The number of BFERs to which a given packet can be forwarded is
   limited only by the length of the BitString in the BIER header.
   Different deployments can use different BitString lengths.  We will
   use the term "BitStringLength" to refer to the number of bits in the
   BitString.  It is possible that some deployments will have more BFERs
   in a given sub-domain than there are bits in the BitString.  To
   accommodate this case, the BIER encapsulation includes both the
   BitString and a "Set Identifier" (SI).  It is the BitString and the
   SI together that determine the set of BFERs to which a given packet
   will be delivered:

   o  By convention, the least significant (rightmost) bit in the
      BitString is "bit 1", and the most significant (leftmost) bit is
      "bit BitStringLength".

   o  If a BIER-encapsulated packet has an SI of n and a BitString with
      bit k set, then the packet must be delivered to the BFER whose
      BFR-id (in the sub-domain to which the packet has been assigned)
      is n*BitStringLength+k.

   For example, suppose the BIER encapsulation uses a BitStringLength of
   256 bits.  By convention, the least significant (rightmost) bit is
   bit 1, and the most significant (leftmost) bit is bit 256.  Suppose
   that a given packet has been assigned to sub-domain 0 and needs to be
   delivered to three BFERs, where those BFERs have BFR-ids in
   sub-domain 0 of 13, 126, and 235, respectively.  The BFIR would
   create a BIER encapsulation with the SI set to zero and with bits 13,
   126, and 235 of the BitString set.  (All other bits of the BitString
   would be clear.)  If the packet also needs to be sent to a BFER whose

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   BFR-id is 257, the BFIR would have to create a second copy of the
   packet, and the BIER encapsulation would specify an SI of 1, and a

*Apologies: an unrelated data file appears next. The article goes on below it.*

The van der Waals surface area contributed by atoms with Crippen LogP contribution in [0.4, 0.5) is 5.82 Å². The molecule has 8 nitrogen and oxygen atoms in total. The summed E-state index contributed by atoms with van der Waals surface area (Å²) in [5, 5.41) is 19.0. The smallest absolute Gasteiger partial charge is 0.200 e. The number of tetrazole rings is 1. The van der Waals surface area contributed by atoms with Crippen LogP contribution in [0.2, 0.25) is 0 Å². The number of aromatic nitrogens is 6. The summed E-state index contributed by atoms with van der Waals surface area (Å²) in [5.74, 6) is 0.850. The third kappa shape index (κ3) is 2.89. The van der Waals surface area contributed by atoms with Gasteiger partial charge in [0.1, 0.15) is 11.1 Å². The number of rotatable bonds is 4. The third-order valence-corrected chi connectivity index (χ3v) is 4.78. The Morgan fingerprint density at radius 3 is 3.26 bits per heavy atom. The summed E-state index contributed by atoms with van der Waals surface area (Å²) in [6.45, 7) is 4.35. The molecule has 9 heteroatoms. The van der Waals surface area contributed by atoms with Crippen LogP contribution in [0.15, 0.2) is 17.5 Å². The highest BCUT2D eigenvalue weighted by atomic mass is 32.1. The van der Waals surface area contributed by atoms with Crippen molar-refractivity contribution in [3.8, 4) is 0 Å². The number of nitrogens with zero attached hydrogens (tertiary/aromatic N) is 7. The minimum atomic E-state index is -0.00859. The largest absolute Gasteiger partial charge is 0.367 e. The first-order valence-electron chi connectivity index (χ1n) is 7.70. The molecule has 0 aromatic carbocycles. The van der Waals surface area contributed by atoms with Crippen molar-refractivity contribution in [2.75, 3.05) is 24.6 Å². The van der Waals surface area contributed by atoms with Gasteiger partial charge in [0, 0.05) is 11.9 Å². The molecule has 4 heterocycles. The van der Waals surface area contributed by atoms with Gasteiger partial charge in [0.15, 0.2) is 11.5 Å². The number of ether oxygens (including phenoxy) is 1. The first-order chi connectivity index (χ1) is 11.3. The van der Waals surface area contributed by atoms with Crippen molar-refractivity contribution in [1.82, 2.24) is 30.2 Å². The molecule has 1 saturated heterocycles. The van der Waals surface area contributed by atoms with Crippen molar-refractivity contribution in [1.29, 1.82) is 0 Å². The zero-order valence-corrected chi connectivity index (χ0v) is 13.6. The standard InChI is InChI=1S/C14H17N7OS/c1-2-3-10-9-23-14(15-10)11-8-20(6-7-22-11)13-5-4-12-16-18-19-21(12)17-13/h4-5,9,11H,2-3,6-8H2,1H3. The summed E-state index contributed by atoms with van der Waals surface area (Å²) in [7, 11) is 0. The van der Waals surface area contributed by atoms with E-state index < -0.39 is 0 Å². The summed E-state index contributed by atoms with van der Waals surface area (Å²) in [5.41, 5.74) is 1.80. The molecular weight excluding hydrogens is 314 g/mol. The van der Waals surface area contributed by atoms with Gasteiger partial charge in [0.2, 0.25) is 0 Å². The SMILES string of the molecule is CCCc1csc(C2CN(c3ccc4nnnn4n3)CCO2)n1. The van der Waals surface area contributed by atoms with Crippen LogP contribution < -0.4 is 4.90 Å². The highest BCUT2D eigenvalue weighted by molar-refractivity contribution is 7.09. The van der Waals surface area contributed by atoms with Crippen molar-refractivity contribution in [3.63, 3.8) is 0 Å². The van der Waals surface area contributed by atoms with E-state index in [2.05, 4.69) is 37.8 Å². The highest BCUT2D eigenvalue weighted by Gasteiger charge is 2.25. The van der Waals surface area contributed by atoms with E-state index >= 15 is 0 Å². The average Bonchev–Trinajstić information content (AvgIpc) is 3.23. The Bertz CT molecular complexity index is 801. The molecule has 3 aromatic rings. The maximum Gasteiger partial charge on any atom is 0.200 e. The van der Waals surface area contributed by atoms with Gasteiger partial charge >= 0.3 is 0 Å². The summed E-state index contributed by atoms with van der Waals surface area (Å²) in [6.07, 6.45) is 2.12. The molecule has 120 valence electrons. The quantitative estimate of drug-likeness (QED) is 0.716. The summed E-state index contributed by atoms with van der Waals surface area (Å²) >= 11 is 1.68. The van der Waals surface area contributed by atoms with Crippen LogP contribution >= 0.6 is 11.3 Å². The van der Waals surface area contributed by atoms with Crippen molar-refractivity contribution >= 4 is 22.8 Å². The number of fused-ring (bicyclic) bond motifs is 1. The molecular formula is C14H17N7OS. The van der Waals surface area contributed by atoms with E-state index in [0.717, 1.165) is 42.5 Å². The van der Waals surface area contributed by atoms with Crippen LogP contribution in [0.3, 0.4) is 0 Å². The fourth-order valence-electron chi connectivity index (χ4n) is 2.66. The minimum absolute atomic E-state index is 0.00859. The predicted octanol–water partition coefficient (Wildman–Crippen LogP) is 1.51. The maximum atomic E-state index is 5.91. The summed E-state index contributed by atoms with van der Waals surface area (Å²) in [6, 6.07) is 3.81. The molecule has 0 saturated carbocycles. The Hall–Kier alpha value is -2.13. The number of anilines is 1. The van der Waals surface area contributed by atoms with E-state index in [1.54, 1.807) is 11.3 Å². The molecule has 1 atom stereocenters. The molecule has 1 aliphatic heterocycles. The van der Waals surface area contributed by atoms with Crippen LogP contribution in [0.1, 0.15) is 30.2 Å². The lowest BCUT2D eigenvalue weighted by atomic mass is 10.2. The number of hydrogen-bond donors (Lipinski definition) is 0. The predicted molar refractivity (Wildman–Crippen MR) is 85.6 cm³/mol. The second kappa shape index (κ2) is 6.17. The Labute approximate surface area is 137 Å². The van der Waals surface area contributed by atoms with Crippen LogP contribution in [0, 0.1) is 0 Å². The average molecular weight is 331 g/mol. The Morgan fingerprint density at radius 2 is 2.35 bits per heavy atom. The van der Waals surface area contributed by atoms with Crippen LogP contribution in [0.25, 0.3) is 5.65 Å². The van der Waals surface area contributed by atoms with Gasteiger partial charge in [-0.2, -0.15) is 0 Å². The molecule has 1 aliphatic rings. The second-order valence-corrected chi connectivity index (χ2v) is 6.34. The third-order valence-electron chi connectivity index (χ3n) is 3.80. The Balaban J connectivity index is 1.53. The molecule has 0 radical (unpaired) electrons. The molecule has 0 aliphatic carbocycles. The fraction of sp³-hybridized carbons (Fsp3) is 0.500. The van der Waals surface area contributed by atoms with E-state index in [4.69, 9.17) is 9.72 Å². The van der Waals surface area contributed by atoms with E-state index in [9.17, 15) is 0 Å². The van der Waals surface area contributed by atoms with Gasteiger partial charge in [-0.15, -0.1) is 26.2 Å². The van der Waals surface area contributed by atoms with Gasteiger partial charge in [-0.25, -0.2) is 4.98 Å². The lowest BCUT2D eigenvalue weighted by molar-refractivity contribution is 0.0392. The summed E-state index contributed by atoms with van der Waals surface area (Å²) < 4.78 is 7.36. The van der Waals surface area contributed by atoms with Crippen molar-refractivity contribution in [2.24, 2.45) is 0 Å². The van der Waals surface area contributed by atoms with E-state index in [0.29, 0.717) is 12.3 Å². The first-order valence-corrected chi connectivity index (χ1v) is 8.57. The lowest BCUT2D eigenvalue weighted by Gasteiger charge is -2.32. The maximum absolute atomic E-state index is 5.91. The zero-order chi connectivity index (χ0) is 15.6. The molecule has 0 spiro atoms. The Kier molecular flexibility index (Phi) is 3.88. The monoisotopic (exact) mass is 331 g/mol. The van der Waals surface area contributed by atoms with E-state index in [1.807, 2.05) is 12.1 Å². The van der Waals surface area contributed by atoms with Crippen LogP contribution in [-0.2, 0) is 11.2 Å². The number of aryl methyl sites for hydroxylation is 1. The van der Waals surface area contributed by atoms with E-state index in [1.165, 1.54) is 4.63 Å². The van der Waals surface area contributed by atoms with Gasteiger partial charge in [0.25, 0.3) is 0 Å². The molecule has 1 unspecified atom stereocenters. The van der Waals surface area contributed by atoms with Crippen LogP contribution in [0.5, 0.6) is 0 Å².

BitString with bit 1 set and all the other bits clear.

   It is generally advantageous to assign the BFR-ids of a given
   sub-domain so that as many BFERs as possible can be represented in a
   single bit string.

   Suppose a BFR (call it "BFR-A") receives a packet whose BIER
   encapsulation specifies an SI of 0 and a BitString with bits 13, 26,
   and 235 set.  Suppose BFR-A has two BFR neighbors, BFR-B and BFR-C,
   such that the best path to BFERs 13 and 26 is via BFR-B, but the best
   path to BFER 235 is via BFR-C.  BFR-A will then replicate the packet,
   sending one copy to BFR-B and one copy to BFR-C.  However, BFR-A will
   clear bit 235 in the BitString of the packet copy it sends to BFR-B
   and will clear bits 13 and 26 in the BitString of the packet copy it
   sends to BFR-C.  As a result, BFR-B will forward the packet only
   towards BFERs 13 and 26, and BFR-C will forward the packet only
   towards BFER 235.  This ensures that each BFER receives only one copy
   of the packet.

   Detailed procedures for forwarding a BIER-encapsulated packet through
   a BIER domain can be found in Section 6.

   With this forwarding procedure, a multicast data packet can follow an
   optimal path from its BFIR to each of its BFERs.  Further, since the
   set of BFERs for a given packet is explicitly encoded into the BIER
   header, the packet is not sent to any BFER that does not need to
   receive it.  This allows for optimal forwarding of multicast traffic.
   This optimal forwarding is achieved without any need for transit BFRs
   to maintain per-flow state or to run a multicast tree-building